Considering Kate Page 28

She knocked on her mother's office door, poked her head in.

Natasha was at her desk, her hair scooped up and the phone at her ear. She curved her finger in a come-ahead gesture. "Yes, thank you. I'll expect delivery next week." She tapped a few keys at her computer, hung up and sighed. "Perfect timing," she told Kate. "I need a cup of tea and a conversation that doesn't involve dolls."

"Happy to oblige. I'll even make the tea." Kate set the dinosaur on her mother's desk before turning to the teapot.

Natasha eyed the toy, then her daughter. "For


"Mmm. He has a school project. I figured this might earn him some extra points, and be fun."

"He's a delightful little boy."

"Yes, I think so." Kate poured the hot water into cups. "Brody's done a wonderful job with him—though he had terrific material to work with."

"Yes, I agree. Still, it's never easy to raise a child alone."

"I don't intend for him to finish the job alone." Kate set her mother's cup on the desk, sat down with her own. "I'm in love with Brody, Mama, and I'm going to marry him."

"Oh, Kate!" Tears flooded Natasha's eyes even as she leaped up to embrace her daughter. "This is wonderful. I'm so happy for you. For all of us. My baby's getting married." She crouched down to kiss both of Kate's cheeks. "You'll be the most beautiful bride. Have you set the date? We'll have so much planning to do. Wait until we tell your father."

"Wait, wait, wait." Laughing, Kate set her tea aside to grab Natasha's hand. "We haven't set a date, because I haven't convinced him to ask me yet."


"I'm certain a man like Brody—he's really a traditional guy under it all—wants to do the asking. All I have to do is give him a nudge to the next stage so he'll ask, then we can get on with it." As worry strangled the excitement, Natasha sat back on her heels. "Katie. Brody isn't a project that has stages."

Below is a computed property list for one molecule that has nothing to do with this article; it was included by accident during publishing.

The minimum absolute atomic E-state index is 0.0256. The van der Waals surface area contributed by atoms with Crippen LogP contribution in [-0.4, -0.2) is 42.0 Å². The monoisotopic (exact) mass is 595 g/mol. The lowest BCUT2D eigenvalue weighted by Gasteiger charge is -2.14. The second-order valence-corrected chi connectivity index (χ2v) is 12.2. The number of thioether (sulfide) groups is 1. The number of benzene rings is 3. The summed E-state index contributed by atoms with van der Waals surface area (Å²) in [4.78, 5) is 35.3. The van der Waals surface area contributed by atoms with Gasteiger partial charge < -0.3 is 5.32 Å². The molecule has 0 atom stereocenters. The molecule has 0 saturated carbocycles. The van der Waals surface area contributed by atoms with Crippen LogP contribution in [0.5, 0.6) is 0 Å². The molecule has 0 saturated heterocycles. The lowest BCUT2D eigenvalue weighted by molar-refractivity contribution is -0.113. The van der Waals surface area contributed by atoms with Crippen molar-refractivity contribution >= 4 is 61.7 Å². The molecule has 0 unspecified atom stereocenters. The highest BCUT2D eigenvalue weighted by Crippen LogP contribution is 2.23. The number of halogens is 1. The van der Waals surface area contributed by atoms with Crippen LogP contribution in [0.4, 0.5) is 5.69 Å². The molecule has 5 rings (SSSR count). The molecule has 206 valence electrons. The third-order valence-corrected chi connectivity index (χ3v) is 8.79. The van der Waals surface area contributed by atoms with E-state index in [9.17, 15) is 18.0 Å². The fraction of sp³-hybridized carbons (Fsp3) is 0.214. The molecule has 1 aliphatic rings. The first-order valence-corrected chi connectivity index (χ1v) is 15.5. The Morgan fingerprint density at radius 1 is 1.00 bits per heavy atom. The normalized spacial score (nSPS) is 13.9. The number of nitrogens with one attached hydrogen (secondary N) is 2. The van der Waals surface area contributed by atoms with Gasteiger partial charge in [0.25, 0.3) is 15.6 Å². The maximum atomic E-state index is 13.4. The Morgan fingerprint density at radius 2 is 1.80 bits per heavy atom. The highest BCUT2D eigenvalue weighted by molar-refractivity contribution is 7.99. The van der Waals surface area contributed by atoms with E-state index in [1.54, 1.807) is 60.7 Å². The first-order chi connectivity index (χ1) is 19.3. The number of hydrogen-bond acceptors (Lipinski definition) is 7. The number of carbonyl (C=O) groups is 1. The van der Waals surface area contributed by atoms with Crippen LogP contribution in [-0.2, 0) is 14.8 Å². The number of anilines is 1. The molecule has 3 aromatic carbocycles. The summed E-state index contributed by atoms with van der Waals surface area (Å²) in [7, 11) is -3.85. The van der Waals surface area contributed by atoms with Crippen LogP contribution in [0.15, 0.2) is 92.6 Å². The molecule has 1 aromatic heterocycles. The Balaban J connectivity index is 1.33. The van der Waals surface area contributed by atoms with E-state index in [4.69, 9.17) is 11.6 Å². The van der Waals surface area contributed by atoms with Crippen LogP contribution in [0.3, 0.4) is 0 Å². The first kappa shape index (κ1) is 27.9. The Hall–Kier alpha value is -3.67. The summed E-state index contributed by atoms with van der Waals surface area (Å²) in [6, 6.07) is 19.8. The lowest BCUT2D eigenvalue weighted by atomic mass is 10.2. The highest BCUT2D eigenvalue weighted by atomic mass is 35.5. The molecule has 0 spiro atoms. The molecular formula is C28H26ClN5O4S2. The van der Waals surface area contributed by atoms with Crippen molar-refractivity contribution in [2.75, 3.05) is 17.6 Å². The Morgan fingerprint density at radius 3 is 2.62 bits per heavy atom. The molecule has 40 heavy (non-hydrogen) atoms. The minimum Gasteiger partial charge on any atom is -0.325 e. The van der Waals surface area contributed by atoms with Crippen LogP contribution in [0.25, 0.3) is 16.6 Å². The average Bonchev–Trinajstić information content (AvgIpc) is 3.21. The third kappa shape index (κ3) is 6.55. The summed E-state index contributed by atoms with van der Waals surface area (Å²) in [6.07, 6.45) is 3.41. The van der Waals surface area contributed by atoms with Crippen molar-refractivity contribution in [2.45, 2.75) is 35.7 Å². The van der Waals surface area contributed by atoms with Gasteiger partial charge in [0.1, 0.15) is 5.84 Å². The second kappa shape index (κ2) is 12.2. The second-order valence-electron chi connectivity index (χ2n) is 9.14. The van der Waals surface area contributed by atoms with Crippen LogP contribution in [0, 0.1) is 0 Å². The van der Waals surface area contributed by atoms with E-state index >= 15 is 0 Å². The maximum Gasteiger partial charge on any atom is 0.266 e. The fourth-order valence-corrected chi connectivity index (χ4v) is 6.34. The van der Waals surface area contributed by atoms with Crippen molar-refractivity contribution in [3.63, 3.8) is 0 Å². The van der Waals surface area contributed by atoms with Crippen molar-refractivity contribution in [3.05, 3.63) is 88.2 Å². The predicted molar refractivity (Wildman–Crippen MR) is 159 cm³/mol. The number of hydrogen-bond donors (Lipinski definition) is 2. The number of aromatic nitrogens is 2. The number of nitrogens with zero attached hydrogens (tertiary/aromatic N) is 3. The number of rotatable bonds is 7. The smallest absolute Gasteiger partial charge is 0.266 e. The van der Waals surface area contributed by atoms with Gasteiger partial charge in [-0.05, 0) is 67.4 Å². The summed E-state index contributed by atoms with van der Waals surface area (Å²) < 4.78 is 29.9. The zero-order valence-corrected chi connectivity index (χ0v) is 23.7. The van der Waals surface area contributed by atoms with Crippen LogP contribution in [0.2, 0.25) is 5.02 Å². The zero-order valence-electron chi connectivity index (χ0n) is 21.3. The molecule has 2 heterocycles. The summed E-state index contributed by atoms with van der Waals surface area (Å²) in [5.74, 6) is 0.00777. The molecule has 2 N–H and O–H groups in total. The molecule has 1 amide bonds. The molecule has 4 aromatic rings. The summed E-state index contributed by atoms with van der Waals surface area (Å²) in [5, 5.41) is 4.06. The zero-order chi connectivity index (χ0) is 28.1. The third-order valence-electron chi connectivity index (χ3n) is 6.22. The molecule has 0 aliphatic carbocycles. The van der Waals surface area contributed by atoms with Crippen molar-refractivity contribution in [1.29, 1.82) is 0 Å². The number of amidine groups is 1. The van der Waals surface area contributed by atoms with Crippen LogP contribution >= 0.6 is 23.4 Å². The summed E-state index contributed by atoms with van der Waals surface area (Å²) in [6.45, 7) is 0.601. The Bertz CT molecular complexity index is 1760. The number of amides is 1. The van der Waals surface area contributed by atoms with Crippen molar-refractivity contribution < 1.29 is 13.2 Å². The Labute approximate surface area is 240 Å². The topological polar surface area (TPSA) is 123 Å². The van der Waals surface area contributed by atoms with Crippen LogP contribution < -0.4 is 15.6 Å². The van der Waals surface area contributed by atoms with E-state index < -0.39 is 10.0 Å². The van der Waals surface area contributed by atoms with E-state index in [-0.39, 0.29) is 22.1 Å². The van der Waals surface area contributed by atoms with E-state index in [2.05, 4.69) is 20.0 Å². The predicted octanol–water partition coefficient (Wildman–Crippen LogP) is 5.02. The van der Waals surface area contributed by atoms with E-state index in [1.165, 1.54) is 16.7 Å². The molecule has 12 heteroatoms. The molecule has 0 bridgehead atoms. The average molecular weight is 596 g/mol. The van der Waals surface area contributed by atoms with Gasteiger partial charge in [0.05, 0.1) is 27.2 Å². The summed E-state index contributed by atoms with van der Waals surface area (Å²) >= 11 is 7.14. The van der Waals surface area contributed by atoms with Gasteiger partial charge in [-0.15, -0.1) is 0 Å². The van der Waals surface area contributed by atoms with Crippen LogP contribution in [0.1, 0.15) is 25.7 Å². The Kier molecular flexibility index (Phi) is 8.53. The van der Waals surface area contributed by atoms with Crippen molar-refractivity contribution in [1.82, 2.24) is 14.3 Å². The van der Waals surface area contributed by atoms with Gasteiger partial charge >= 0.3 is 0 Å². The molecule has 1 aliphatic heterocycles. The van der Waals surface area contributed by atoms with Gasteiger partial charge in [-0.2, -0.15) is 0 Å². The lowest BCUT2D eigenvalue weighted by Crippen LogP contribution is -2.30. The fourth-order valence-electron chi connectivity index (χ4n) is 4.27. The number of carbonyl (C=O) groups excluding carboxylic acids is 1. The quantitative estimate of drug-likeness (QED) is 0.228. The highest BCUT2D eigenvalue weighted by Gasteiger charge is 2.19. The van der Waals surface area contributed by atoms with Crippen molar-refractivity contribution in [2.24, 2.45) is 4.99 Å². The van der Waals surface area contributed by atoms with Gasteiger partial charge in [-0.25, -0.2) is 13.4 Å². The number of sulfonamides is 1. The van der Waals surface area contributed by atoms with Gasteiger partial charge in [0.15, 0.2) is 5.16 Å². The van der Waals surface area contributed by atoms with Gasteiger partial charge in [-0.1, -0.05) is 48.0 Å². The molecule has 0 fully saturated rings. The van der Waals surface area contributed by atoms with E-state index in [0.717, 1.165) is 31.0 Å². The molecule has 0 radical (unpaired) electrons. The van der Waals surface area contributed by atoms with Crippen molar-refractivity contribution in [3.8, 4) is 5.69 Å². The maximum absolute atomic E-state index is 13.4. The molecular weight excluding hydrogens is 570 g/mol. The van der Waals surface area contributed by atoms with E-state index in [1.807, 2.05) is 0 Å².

"I didn't mean it exactly like that. But still, Mama, relationships have stages, don't they? And people in them work through those stages."

"Darling." Natasha straightened, sat on the corner of her desk. "I've always applauded your logic, your practicality and your sheer determination to earn a goal. But love, marriage, family—these things don't always run on logic. In fact, they rarely do."

"Mama, I love him," Katie said simply, and tears swam into her mother's eyes again.

"Yes, I know you do. I've seen it. And believe me, if you want him, I want him for you. But—

"I want to be Jack's mother." Now Kate's voice thickened. "I didn't know I'd want that so much. At first he was just a delightful little boy, as you said. I enjoyed him, but I enjoy children. Mama, I'm falling in love with him. I'm just falling head over heels for that little boy." Natasha picked up the dinosaur, smiled as she turned it in her hands. "I know what it is to fall in love with a child who didn't come from you. One who walks into your life already formed and makes such a difference in your life. I don't question that you would love him as your own, Katie."

"Then why are you worried?"